Ecca Vandal—Self Titled
RIYL: Bikini Kill, No Doubt, Rituals of Mine
Pop has been trying to assert its punkishness for as long as punk has existed. You can see hip hop artists sporting battle jackets (for a really interesting case, Kanye West wearing a replica of the jacket from American Nightmare’s Background Music is a head scratcher) or Miley Cyrus and her ilk using a garish mishmash of punk aesthetics and pop sensibilities, or the Kardashians promoting extreme music t-shirts. And its gone the other way, too, with everyone from Green Day to No Doubt to Fall Out Boy to My Chemical Romance and a host of other formerly punk bands being offered as sacrifices to the mainstream. Sometimes those punk-as-pop aesthetics work, but most of the time it feels cloying. Ecca Vandal’s self titled release is the first time that borrowed punk aesthetics for a pop/r and b/electronic sound feels surprisingly authentic. Imagine Macy Gray crooning over breakneck punkified electronic beats with the occasional guitar scream before settling down into the odd dub ballad. It’s an incredible mix of influences and musical cultures that is an amazing testament to how these diverse genres can cohabitate in a near impeccable and true way. Also a guest spots from Refused’s Dennis Lyxzen and Letlive’s (and The Fever) Jason Butler will very nearly guarantee my support. If she can bring an updated Bikini Kill/No Doubt sound to the masses, she has the full support of this blog.
Gwar—The Blood of Gods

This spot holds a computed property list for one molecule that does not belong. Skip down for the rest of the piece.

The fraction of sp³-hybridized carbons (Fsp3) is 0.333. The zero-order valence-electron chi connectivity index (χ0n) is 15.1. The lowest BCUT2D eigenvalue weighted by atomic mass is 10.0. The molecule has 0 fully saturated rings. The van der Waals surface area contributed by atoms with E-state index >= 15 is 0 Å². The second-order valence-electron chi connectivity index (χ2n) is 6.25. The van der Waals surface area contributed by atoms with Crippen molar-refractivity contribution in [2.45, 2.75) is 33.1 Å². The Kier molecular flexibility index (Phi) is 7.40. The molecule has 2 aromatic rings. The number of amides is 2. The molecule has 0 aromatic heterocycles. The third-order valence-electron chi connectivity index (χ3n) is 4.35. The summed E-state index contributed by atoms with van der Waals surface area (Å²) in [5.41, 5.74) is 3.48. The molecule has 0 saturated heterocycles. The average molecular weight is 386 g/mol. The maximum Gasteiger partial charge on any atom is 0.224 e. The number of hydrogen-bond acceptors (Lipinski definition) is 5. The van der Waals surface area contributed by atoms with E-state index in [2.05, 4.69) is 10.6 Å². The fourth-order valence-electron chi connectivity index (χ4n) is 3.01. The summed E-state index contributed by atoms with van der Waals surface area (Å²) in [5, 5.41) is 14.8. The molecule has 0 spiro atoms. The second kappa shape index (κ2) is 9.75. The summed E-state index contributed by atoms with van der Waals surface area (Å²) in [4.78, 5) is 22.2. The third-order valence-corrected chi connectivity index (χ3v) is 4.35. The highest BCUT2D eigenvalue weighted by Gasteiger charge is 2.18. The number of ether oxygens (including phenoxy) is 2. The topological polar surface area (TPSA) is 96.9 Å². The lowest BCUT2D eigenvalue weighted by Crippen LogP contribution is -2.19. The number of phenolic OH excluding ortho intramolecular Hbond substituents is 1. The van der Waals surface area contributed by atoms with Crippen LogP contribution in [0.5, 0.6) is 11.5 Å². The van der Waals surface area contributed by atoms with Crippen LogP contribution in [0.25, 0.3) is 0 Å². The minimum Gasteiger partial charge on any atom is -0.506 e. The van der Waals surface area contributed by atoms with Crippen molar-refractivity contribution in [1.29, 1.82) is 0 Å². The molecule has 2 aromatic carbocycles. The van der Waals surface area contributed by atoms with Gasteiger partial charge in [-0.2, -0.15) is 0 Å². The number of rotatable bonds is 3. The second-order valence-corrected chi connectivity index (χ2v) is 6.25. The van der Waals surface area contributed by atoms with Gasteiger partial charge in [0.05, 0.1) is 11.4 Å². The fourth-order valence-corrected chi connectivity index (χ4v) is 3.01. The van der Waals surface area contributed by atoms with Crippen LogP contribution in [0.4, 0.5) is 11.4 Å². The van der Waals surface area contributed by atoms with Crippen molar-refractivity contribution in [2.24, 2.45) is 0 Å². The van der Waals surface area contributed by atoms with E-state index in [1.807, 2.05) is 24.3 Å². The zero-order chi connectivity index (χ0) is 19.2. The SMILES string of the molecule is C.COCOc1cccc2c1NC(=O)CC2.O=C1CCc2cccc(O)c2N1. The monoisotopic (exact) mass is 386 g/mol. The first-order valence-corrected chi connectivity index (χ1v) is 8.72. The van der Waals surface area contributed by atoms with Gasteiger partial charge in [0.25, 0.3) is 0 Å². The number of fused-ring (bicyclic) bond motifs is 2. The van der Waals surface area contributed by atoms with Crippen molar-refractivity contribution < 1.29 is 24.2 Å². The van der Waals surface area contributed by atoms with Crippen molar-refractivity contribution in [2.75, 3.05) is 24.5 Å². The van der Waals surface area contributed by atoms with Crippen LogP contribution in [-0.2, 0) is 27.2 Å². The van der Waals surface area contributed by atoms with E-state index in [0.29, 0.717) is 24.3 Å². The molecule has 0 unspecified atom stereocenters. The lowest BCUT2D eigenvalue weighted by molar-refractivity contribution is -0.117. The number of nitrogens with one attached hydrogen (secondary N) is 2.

RIYL: Motorhead, Meat Loaf, Dio
Its been years since our supreme overlord Oderus Urungus departed this plane of existence. One can only assume that he returned to lord his dominion over the tortured souls of wherever he ended up. His loss was surprisingly emotional, despite Gwar being an off-ridiculed somewhat-considered novelty act. Hey…its tough to be taken seriously when you have eight foot alien penises spewing blood and green goo from stage. But one tends to always forget that Gwar is composed of real artists who are passionate and dedicated masters at their craft—it just so happens their craft is having fun. So, soldiering on in dear Oderus’ memory, Gwar have returned to us with The Blood of Gods and it may truly be some of their strongest, most fun material to date. I mean just look at that Simon Bisley cover. It’s everything you could want and more. Galactic Viking metal at its absolute best and will, surprisingly, make you want to deep dive into the bands previous 13 LP’s before attending your nearest concert/slaughterhouse to be dismembered as a sacrifice to their greatness. They hit LA in late November with Southern alternative faves He Is Legend.